“There’s deeply rooted anger on the part of the average American,” Frank said at a Washington news conference Tuesday, February 3.
He said the compensation restrictions would apply to all financial institutions and might be extended to include all U.S. companies.
The provision will be part of a broader package that would likely give the Federal Reserve the authority to monitor systemic risk in the economy and to shut down financial institutions that face too much exposure, Frank said.
Also included in this proposal will be registration requirements for hedge funds aimed at making their finances more transparent and limits on conflicts of interest at credit-rating agencies such as Standard & Poor’s, he said.
The bill, which the committee is working on in consultation with the Obama administration, also will require financial institutions that bundle mortgages into securities to share in potential losses. This would give firms an incentive not to make bad loans, Frank said. Institutions that securitize loans improperly will incur tougher penalties.
“There have been too few constraints on major financial institutions incurring far more liability than they could handle,” Frank said.
The committee hopes to have a general outline of the legislation by early April, he said. It will be the panel’s first priority in its effort to restructure financial regulation in the wake of the worst economic crisis since the Great Depression.
Frank has summoned the CEOs of Citigroup, JPMorgan Chase and the seven other U.S. financial firms that received $125 billion from the Troubled Assets Relief Program (TARP) to testify at a February 11 committee hearing.
Frank seems to be in synch with the Obama administration in his plans for executive compensation.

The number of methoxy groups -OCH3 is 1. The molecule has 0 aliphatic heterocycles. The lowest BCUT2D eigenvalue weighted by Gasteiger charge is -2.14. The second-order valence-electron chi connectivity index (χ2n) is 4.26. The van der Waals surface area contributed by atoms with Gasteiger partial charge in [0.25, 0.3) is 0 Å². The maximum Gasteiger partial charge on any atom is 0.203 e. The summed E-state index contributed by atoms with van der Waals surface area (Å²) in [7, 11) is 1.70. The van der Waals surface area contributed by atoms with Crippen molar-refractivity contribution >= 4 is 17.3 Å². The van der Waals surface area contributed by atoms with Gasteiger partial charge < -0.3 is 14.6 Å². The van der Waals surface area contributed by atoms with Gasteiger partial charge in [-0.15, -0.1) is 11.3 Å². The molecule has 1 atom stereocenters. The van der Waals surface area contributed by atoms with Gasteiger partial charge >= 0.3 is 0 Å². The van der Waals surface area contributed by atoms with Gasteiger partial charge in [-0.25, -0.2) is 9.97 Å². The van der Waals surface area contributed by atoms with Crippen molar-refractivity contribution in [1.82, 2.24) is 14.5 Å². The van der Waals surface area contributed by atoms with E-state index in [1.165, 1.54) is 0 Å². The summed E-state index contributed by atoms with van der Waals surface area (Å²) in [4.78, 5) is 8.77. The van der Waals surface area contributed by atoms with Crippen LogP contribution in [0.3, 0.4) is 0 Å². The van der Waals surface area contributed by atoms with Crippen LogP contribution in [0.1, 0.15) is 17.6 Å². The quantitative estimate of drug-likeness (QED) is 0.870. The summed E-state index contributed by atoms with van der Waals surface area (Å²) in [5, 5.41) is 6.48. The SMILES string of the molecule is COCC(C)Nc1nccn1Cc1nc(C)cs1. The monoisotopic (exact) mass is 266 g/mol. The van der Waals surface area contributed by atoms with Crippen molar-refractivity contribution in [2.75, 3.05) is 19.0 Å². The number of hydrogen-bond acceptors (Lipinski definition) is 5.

Treasury Secretary Timothy Geithner said last month that he might try to extend to all U.S. companies a restriction that prohibits bailout banks from taking a tax deduction of more than $500,000 in pay for each executive.
The TARP legislation enacted in October seeks to give companies receiving aid under the $700 billion bailout a number of incentives to curb what it calls excessive executive pay.
Geithner said he would consider “extending at least some of the TARP provisions and features of the $500,000 cap to U.S. companies generally.”
Under the legislation, banks receiving bailout money must limit golden parachute payments to senior executives to no more than three times the executives’ base pay. The companies also must subject any bonuses or incentives to clawbacks if the payouts are based on a bank’s misleading financial statements.
In addition, bailout recipients can’t offer top managers incentives that “encourage unnecessary excessive risks that threaten the value of the financial institution.”
These limits apply to the CEO, CFO and the next three most highly compensated executives in a bank receiving rescue funds.
Frank said provisions on golden parachute payments and bonus clawbacks would probably be in the legislation, though he declined to provide more detail because “we’re early in the process.”
A congressional oversight panel headed by Harvard law professor Elizabeth Warren also recommended last week that the Treasury consider revoking executive bonuses at failed institutions getting federal aid.
Currently, these institutions must subject bonuses to clawbacks only if the payouts are based on banks’ misleading financial statements.
Rep. Spencer Bachus of Alabama, the top Republican on the committee, said last month that he had reservations about giving the Fed new powers, such as the authority to monitor systemic risk.
Frank said that after lawmakers address issues on systemic risk, they will consider how to bolster investor protection via changes at the Securities and Exchange Commission. The committee also will review proposals to assist struggling homeowners and expand the housing supply, and to strengthen international financial institutions such as the World Bank, he said.